Our Country Lives

No. of Objects: 7

a detail of a tudor house on the Cheshire wallhanging by Michael O'Connell in the Our Country Lives gallery at The MERL

Marvel at the countryside

In this gallery, you will be confronted by a striking piece of art depicting the county of Cheshire. This enormous wall-hanging was designed for the 1951 Festival of Britain, and is one of seven works designed by ‘the lost modernist’ Michael O’Connell. The MERL redevelopment in 2016 allowed us to display one of these wall-hangings, Kent, for the first time in over 60 years. In May 2021, as part of The MERL’s 70th Anniversary project, 51 Voices, the Kent wall-hanging was replaced by another, Cheshire.

Find out more about this fascinating process and how it relates to our anniversary in From Chalk to Cheese, a blog by Curator, Dr Ollie Douglas.

You can also listen to Ollie talking about the wall-hanging changeover in this video.

The gallery also a digital interactive to explore contemporary issues in the countryside (as well as herd a few sheep and pigs).

A handful of large and mysterious objects also sit in this space including a giant straw figure, a pair of stilts and several machines. Will you be able to tell what these strange things are for?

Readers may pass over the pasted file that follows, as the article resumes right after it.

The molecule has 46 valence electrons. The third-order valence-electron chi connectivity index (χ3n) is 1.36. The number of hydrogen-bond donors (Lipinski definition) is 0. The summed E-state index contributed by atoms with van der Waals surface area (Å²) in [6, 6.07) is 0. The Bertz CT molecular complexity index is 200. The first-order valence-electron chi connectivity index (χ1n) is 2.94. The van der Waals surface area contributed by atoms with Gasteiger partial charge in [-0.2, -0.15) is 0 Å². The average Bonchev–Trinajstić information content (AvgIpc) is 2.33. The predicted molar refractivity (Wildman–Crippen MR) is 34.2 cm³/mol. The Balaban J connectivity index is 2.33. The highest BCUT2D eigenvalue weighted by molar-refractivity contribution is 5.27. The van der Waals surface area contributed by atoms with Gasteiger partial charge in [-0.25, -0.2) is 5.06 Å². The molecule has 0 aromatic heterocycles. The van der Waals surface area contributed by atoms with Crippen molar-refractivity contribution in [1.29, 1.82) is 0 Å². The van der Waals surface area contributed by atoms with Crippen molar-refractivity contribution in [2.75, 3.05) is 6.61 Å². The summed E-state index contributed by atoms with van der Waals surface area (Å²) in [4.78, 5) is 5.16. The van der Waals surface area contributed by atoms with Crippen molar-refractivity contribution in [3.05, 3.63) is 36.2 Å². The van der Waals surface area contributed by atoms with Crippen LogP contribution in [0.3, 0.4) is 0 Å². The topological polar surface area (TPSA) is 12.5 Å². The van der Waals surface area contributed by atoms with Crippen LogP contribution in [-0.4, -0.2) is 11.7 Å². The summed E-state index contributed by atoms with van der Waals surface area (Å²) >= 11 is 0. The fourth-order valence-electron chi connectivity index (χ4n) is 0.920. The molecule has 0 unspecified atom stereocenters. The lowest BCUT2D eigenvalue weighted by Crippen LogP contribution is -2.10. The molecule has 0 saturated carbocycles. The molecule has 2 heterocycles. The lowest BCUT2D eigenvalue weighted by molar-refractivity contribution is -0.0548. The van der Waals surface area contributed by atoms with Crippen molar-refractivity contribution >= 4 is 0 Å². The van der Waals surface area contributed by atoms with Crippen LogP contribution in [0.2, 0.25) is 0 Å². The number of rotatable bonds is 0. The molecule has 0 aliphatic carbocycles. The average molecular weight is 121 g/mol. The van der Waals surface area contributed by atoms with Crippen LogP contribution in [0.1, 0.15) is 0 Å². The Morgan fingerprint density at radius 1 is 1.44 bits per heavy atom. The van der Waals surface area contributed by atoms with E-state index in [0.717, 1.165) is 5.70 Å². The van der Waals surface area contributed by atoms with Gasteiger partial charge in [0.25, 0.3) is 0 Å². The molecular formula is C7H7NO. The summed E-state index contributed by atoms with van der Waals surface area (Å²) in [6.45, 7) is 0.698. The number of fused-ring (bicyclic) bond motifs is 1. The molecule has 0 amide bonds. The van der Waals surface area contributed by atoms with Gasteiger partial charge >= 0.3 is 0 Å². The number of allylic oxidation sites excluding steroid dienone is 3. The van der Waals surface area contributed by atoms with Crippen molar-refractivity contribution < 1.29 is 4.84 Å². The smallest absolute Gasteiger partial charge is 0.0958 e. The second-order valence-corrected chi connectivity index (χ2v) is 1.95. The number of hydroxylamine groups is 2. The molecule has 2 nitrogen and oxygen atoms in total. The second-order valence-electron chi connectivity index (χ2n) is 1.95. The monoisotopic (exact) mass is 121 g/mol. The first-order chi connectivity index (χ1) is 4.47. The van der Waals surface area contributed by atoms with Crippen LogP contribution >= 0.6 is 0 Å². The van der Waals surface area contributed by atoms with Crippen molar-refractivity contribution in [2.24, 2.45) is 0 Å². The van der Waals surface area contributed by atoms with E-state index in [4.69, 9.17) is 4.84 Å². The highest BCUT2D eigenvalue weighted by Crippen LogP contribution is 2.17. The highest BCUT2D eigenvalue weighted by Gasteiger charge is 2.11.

The MERL Google Streetview Tour

What can I see

VIEW

King Alfred

Our Country Lives

Activities

Test yourself with our quiz & multiplayer games

Take your place at the table and try your hand at herding sheep, shooting clay pigeons or answering quiz questions about some of the contemporary issues raised in the galleries

Can you identify these objects?

There are just a few large, curious objects on display in this gallery. What do you think they are? Lift the flaps to find out more about them.

Take a break and read a book

A selection of children's books about farming, animals and the countryside are available for you to sit and read

Did you know

...city families used to pick hops on holiday?

Hop picking holidays allowed city families to earn money. Pickers were paid with tokens, which were used in local shops or exchanged for wages.

Did you know

...Elizabethan mattresses were used for both childbirth and corpses?

Mattresses, plaited from sedges, were made to support a mother during childbirth or a corpse after death. After use it would have been burned.

Did you know

...farmers used to sow seeds by fiddle?

Sowing by hand can be slow and inaccurate. Seed drills were developed in the 1800s to sow seeds quickly in a straight line at regular intervals.

Did you know

...Lady Eve Balfour (1898-1990) was one of the earliest organic farmers and co-founded the Soil Association?

Women continue to play a key role in this movement, with organic farms employing significantly more women than chemical farming.

Did you know

...Suttons Seeds invented the seed packet?

The local Reading firm, founded in 1806, popularised paper packets of seeds for gardeners.

Item from the Suttons Sees Ltd. archive collection

Did you know

...villages often used to run their own fire services?

The National Fire Service was only created in 1941.

Did you know

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